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NLRB’s directive unveiled

In many ways an April 8 memorandum issued by the National Labor Relations Board’s General Counsel is a reminder to employers of new rules and developments that could greatly expand penalties and unfair labor practice charges for noncompliant handbooks that otherwise seem fine but for the new guidance.

Outlined below is: 1, a brief history on the ruling that led employers here; 2, what the memo means to employers; and 3, next steps.

The impact of the ‘Stericycle’ standard

In the NLRB’s Stericycle Inc. decision last year, the agency adopted a new legal standard for evaluating whether an employer’s work rule violates the National Labor Relations Act. The new standard assesses whether a workplace rule or policy “has a reasonable tendency to interfere with, restrain, or coerce employees who contemplate engaging in protected activity.”

In the aftermath of that decision, common employer policies have been struck down. They include those on confidentiality, moonlighting and dress code as well as prohibitions of distracting the attention of others, “wasting time” or loitering, unauthorized soliciting or collecting contributions for any purpose whatsoever during working hours, misusing or removing certain items (such as employee lists, blueprints, company records, or confidential information) from the employer’s premises without proper authorization, and making or publishing malicious statements concerning any employee, the company, or its products.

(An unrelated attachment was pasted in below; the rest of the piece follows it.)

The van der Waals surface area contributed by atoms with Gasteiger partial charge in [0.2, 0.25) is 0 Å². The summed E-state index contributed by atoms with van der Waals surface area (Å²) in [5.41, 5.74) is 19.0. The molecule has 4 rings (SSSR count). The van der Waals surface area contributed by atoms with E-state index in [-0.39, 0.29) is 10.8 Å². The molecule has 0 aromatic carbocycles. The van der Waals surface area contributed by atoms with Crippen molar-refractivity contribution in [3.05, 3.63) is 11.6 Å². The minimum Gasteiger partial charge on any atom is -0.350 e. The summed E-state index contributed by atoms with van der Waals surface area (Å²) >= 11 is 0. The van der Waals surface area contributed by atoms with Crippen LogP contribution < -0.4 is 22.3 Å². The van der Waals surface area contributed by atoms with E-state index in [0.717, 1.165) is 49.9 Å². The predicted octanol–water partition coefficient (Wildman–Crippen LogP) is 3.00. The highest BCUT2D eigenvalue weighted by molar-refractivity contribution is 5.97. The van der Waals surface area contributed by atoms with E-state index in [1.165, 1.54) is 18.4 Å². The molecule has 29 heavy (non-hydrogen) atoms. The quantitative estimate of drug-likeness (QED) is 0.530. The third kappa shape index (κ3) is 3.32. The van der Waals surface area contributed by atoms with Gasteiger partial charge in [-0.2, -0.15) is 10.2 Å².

The meaning of the April 8 memo

The General Counsel’s new memo targets a broader category of cases that may not specifically name affected employees. The General Counsel instructs regional directors to: 1, identify employees affected by illegal work rules, clear any disciplinary records, and award back pay; 2, gather relevant information from employers during settlement negotiations, potentially increasing employer liability and settlement costs; and 3, request legal fees and costs for employees harmed by an unlawful contract term.

This approach could significantly increase potential liability for employers if an unlawful work rule affects their entire workforce, potentially harming their business.

Four next steps for employers

Review your work rules for potential Section 7 violations, especially all-too-common rules on confidential information and disobedience.

Seek legal counsel for questionable work rules and ensure they’re narrowly tailored or properly phrased in compliance with the law.

Train managers and human resources staff to avoid chilling employees’ Section 7 rights.

Review all other policies to ensure they are compliant with the NLRA and close the gap on potential liabilities.

The four simple steps above can greatly reduce your company’s exposure to an unwanted unfair labor practice charge or penalties handed down from the NLRB.

Stephen Scott is a partner in the Portland office of Fisher Phillips, a national firm dedicated to representing employers’ interests in all aspects of workplace law.